Reform and improvement are imperative in the current South African education system. Monitoring
of school and learner achievement is an essential for establishing praxis for school improvement.
Diversity of culture and South Africa’s 11 official languages make it difficult to develop valid
monitoring systems. Limited resources, time constraints and the need to redress neglect of large
portions of the education infrastructure from the apartheid era make it problematic to develop new
monitoring systems for all official languages. Adaptation and translation of existing international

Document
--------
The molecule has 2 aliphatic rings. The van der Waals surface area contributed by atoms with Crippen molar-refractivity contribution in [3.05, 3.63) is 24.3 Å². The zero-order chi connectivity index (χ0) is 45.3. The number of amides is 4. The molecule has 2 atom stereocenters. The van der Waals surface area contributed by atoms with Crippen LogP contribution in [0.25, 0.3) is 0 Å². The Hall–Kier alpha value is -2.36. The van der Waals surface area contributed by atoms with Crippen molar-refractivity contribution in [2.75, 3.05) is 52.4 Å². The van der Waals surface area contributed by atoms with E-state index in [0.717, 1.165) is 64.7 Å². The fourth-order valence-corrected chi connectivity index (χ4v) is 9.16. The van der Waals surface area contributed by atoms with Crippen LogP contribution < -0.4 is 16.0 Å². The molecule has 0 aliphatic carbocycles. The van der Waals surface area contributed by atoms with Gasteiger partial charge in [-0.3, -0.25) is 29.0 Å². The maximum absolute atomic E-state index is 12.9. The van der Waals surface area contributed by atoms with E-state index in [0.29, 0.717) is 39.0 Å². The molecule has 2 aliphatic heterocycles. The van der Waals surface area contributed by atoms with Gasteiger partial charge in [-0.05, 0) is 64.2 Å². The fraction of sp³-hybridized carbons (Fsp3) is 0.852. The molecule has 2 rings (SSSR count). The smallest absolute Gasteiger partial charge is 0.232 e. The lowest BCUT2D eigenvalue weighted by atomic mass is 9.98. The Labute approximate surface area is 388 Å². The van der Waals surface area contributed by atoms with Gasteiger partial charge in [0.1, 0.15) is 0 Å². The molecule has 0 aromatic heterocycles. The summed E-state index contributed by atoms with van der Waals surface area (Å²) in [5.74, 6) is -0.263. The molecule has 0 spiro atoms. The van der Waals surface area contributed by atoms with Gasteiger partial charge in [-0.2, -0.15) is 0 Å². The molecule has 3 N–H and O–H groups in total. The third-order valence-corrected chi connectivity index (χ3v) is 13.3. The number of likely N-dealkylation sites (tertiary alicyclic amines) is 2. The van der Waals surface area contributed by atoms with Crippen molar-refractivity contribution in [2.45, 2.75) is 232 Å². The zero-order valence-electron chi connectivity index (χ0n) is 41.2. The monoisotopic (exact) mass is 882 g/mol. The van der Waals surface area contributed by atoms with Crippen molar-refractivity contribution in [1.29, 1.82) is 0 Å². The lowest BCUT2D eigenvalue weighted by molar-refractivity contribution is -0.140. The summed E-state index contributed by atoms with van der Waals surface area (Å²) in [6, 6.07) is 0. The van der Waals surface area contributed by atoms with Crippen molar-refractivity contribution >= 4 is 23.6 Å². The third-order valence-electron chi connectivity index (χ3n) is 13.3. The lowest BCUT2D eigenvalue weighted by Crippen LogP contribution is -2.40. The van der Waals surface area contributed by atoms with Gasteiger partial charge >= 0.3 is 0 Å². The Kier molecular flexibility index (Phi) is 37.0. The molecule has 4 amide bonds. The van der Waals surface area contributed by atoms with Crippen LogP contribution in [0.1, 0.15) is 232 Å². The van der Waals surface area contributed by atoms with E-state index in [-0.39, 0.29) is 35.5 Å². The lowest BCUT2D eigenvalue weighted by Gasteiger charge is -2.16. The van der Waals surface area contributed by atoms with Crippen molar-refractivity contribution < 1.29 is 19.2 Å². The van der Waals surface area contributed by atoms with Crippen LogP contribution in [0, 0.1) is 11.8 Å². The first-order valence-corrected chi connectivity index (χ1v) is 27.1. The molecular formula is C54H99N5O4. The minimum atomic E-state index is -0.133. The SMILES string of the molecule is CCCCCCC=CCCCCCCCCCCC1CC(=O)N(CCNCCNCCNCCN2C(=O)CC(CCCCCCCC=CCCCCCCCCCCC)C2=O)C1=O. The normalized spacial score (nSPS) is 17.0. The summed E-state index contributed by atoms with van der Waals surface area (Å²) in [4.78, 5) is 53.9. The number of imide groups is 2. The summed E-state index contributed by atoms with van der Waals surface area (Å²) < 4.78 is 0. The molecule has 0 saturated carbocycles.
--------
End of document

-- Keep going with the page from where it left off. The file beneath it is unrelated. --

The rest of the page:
monitoring instruments provide alternative solutions to developing new monitoring systems.
Adaptation and translation of existing instruments is a daunting process, which balances statistical
analysis, translation processes and user and expert evaluations. We investigate how to balance
these different processes in order to create an instrument that provides valid data for educational
decisions. The processes utilised in the adaptation and translation of the vocabulary subtest of the
Performance Indicators for Primary Schools (PIPS) test for the South African context are used to
illustrate the complex interplay between user and expert input as well as psychometric rigour. It
is hoped this paper will contribute to the development of the necessary instrument adaptation skills
in South Africa.